Among the more famous doors in literature is one “perfectly round . . . like a porthole, painted green, with a shiny yellow brass knob in the exact middle”: the front door of Bilbo Baggins’s Bag End, through which his unwelcome adventure arrives with thirteen dwarves and one wizard on a Wednesday afternoon. Yet, however distinctive, Bilbo’s door shares a characteristic common to all doors: it fits the nature of the house it guards and the guests it welcomes. A perfectly round door does very well as the entry to a round hobbit-tunnel, and it does very well in admitting small round hobbits. It would not do at all as the entry to a house for men, and it isn’t quite fit for welcoming tall wizards, either.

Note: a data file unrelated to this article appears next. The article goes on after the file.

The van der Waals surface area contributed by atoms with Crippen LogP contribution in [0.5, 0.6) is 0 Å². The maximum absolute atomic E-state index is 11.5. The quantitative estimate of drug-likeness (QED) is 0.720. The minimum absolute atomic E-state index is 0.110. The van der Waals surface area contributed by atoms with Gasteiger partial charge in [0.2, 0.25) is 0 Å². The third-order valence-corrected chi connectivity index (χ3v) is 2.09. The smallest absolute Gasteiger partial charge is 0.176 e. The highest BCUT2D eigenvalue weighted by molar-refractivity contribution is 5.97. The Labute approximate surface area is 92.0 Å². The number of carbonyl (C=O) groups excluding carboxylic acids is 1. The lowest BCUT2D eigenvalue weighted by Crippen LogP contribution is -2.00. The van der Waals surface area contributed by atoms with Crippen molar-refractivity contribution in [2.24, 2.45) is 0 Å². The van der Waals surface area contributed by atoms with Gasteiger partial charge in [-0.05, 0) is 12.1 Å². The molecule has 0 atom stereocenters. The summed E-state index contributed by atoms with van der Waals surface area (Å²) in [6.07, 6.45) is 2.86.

Persuasion is the door by which truth enters the soul, and as such, it fits the nature of the soul-house it guards and the truth-guest it welcomes. To study it, then, is to study them. Yet rhetoric, the study of persuasion, is sometimes described as a skill and not a subject, taught to enable us to do something but not to teach us something. Scott Crider writes in The Office of Assertion that “To argue that rhetoric is a liberal art is hardly common. Intellectuals in both the humanities and the sciences generally believe that rhetoric is a corrupt form of inquiry” (2-3). Crider’s book goes on to establish that rhetoric’s inquiry is not corrupt, though corrupt people may use it so. Perhaps the claim could also be made that rhetoric is not only inquiry, but also instruction in the soul and the truth it mediates.